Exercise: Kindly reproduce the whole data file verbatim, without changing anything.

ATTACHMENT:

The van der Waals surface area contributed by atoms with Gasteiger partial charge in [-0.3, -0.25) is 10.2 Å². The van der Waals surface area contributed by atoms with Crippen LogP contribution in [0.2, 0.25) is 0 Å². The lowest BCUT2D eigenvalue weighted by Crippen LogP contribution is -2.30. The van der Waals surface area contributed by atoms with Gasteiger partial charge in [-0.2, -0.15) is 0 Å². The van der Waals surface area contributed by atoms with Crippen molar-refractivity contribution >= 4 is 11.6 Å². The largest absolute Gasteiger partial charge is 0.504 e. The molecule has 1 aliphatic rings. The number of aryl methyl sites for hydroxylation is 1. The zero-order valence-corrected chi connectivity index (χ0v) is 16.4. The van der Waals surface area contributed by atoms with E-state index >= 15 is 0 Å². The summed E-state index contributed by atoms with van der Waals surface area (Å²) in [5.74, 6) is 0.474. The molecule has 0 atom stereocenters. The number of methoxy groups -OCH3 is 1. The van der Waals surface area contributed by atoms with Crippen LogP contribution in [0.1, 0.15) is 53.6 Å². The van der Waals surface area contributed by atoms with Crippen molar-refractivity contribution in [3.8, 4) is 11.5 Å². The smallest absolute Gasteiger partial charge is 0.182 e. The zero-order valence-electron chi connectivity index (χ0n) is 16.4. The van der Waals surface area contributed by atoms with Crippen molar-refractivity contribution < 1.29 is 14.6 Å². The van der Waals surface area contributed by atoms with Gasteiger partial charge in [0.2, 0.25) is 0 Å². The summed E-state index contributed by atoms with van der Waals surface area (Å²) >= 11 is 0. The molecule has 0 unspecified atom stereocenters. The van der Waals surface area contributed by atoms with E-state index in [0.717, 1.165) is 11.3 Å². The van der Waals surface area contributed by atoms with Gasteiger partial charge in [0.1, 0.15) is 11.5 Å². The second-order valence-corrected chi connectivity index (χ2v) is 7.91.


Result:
The van der Waals surface area contributed by atoms with Gasteiger partial charge in [-0.3, -0.25) is 10.2 Å². The van der Waals surface area contributed by atoms with Crippen LogP contribution in [0.2, 0.25) is 0 Å². The lowest BCUT2D eigenvalue weighted by Crippen LogP contribution is -2.30. The van der Waals surface area contributed by atoms with Gasteiger partial charge in [-0.2, -0.15) is 0 Å². The van der Waals surface area contributed by atoms with Crippen molar-refractivity contribution >= 4 is 11.6 Å². The largest absolute Gasteiger partial charge is 0.504 e. The molecule has 1 aliphatic rings. The number of aryl methyl sites for hydroxylation is 1. The zero-order valence-corrected chi connectivity index (χ0v) is 16.4. The van der Waals surface area contributed by atoms with E-state index >= 15 is 0 Å². The summed E-state index contributed by atoms with van der Waals surface area (Å²) in [5.74, 6) is 0.474. The molecule has 0 atom stereocenters. The number of methoxy groups -OCH3 is 1. The van der Waals surface area contributed by atoms with Crippen LogP contribution in [0.1, 0.15) is 53.6 Å². The van der Waals surface area contributed by atoms with Crippen molar-refractivity contribution in [3.8, 4) is 11.5 Å². The smallest absolute Gasteiger partial charge is 0.182 e. The zero-order valence-electron chi connectivity index (χ0n) is 16.4. The van der Waals surface area contributed by atoms with Crippen molar-refractivity contribution < 1.29 is 14.6 Å². The van der Waals surface area contributed by atoms with Gasteiger partial charge in [0.2, 0.25) is 0 Å². The summed E-state index contributed by atoms with van der Waals surface area (Å²) >= 11 is 0. The molecule has 0 unspecified atom stereocenters. The van der Waals surface area contributed by atoms with E-state index in [0.717, 1.165) is 11.3 Å². The van der Waals surface area contributed by atoms with Gasteiger partial charge in [0.1, 0.15) is 11.5 Å². The second-order valence-corrected chi connectivity index (χ2v) is 7.91.